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Article
May 1964

Sarcoidosis in the American Negro

Author Affiliations

NEW YORK

Department of Dermatology, Columbia University, College of Physicians and Surgeons, and the Dermatology Service, The Presbyterian Hospital.

Arch Dermatol. 1964;89(5):682-689. doi:10.1001/archderm.1964.01590290048008
Abstract

A total of 141 cases of sarcoidosis have been reviewed. Negroes constituted three quarters of the cases while comprising only one third of the clinic population.

The disease was seen three times as frequently in the female as in the male.

Over one half of the Negro patients were born in the Southeastern United States and about one third in the Northeastern section of the country. In the white group, sarcoidosis was quite common in Puerto Ricans and rare in individuals born in the continental United States.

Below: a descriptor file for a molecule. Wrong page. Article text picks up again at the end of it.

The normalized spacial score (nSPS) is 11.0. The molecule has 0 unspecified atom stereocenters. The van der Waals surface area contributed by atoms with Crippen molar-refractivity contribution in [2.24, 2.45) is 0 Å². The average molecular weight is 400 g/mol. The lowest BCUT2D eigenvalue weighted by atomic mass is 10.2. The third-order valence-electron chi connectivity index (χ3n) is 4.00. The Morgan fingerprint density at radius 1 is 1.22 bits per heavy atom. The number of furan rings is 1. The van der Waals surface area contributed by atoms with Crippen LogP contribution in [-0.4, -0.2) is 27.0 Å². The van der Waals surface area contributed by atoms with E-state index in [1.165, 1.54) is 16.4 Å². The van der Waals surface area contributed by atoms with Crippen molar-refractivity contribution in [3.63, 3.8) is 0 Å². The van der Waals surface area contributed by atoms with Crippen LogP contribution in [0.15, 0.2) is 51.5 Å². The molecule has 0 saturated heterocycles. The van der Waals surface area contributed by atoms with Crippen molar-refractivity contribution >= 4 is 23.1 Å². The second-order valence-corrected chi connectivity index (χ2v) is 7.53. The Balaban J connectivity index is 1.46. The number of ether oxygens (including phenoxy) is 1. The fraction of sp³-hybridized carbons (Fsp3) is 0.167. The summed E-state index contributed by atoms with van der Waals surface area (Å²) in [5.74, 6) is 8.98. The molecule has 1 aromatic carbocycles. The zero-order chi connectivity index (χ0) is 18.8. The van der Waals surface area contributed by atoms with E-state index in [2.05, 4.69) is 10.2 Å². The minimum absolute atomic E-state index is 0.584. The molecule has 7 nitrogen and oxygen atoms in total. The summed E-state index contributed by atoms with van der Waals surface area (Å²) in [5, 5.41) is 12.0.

Age of onset was somewhat earlier in the Negro patients.

While no marked racial differences were uncovered, hepatic, splenic, and ocular involvement, hypercalcemia, and hyperproteinemia (especially hypergammaglobulinemia) were somewhat more frequent in the Negro.

The course of the disease was not affected by the presence or absence of skin lesions. On the whole the prognosis tended to be better in the white group. Tuberculosis was a surprisingly uncommon complication.

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